Chaetonotus succinctus (Voigt, 1902)

Most likely ID: n.a.


Synonym: n. a.


Sampling location: Purren pond, Simmelried


Phylogenetic tree: Chaetonotus succinctus



  • body vigorous, stocky
  • length 190–235 µm
  • head weakly five-lobed, 4 lateral tufts of cilia,
  • cephalion present
  • two pairs of dorsal setolae at posterior end on large special scales
  • toes 32–39 µm long with short base and thin adhesive tubes
  • girdle of 9 curved, simple spines near mid-body on dorsal side
  • 11 dorsal longitudinal rows of polygonal scales with small keels in anterior half
  • 7 dorsal longitudinal rows of large bilobed keel scales, which medially carry a spiny tip and overlap strongly in posterior half
  • laterally on posterior trunk 2 long spines
  • on base of furca 2 long spines exceeding the length of toes
  • ventral ciliated bands split anteriorly into several branches
  • ventral side with 18–20 longitudinal rows of minute oval keel scales
  • without terminal plates on ventral side
Chaetonotus succinctus

Chaetonotus succinctus is very distinctive, due to its row of 9 long spines in the middle of the body and two further pairs of long spines in the posterior half of the body (s. figs. 1b and 2). It can be confused with Chaetonotus aemilianus and Lepidochaetus zelinkai, which also have a girdle of spines in the middle of the body. However, the spines of these species have secondary spines, whereas in Chaetonotus succinctus they are simple. Another characteristic feature of Chaetonotus succinctus is the alternation of the scale form above and below the girdle of long spines (s. fig. 4). The posterior half is covered with larger scales. I find this species only rarely, so far only in Purren pond and Simmelried, respectively in May and August.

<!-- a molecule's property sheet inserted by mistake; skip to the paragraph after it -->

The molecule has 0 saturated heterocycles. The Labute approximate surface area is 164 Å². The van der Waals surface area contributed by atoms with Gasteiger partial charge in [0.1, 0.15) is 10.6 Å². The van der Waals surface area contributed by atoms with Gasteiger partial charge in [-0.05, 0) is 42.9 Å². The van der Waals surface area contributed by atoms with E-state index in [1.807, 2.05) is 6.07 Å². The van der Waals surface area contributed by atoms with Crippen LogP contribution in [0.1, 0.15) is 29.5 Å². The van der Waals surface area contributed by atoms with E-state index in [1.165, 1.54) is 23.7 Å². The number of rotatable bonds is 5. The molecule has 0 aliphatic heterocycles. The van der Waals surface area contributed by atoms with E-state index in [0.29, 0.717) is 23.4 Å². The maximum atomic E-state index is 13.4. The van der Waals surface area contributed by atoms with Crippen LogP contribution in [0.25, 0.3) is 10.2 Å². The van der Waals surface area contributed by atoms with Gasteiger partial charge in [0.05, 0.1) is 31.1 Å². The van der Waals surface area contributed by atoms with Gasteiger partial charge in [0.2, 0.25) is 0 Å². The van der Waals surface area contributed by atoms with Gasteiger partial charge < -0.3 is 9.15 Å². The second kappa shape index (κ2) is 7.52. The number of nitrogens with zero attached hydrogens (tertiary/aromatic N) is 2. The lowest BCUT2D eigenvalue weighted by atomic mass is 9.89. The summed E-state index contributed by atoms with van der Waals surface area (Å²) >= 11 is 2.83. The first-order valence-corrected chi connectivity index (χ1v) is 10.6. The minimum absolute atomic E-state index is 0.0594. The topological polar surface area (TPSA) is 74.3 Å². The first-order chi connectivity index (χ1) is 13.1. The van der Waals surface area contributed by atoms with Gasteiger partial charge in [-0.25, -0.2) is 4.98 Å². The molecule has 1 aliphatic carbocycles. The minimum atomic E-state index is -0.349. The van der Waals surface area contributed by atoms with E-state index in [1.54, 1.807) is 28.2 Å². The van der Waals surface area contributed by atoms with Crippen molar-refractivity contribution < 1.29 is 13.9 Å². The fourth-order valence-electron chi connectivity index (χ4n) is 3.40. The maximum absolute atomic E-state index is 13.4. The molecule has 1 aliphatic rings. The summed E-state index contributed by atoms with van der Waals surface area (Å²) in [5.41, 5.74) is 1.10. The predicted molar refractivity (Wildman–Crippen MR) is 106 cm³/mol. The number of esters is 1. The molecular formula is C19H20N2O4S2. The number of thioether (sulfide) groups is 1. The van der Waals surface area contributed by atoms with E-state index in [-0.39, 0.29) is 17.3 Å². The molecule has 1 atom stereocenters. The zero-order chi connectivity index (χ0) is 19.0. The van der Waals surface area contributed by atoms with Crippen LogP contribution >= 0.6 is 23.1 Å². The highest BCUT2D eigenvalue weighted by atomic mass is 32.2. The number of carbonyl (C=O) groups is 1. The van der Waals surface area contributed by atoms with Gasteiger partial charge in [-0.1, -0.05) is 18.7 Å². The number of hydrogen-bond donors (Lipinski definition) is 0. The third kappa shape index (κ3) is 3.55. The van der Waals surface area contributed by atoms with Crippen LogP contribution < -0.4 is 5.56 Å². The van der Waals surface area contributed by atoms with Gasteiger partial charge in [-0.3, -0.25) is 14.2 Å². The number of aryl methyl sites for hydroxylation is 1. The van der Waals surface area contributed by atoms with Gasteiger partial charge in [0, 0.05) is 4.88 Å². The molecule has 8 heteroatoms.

Fig. 1 a-c: Chaetonotus succinctus. L = 207 µm. Lateral view from left (a, b) and dorsal view (c) of a freely swimming specimen. Obj. 40 X.


Fig. 2: Chaetonotus succinctus. L = 207 µm. Lateral view from left with the girdle of long spines in mid-body (GS), the lateral spines (LS) and the posterior spines (PS). Obj. 60 X.


Fig. 3 a-b: Chaetonotus succinctus. L = 220 µm. Two focal planes of a slightly squashed specimen from dorsal. Of the 9 spines of the girdle in mid-body only 8 are visible, because one spine is out of focus. Obj. 60 X.


Fig. 4: Chaetonotus succinctus. L = 220 µm. A strongly squashed specimen from dorsal. Note that both the shape and the number of rows of dorsal scales are different in the anterior and posterior half of the body, separated by the girdle of the 9 long spines. Obj. 100 X.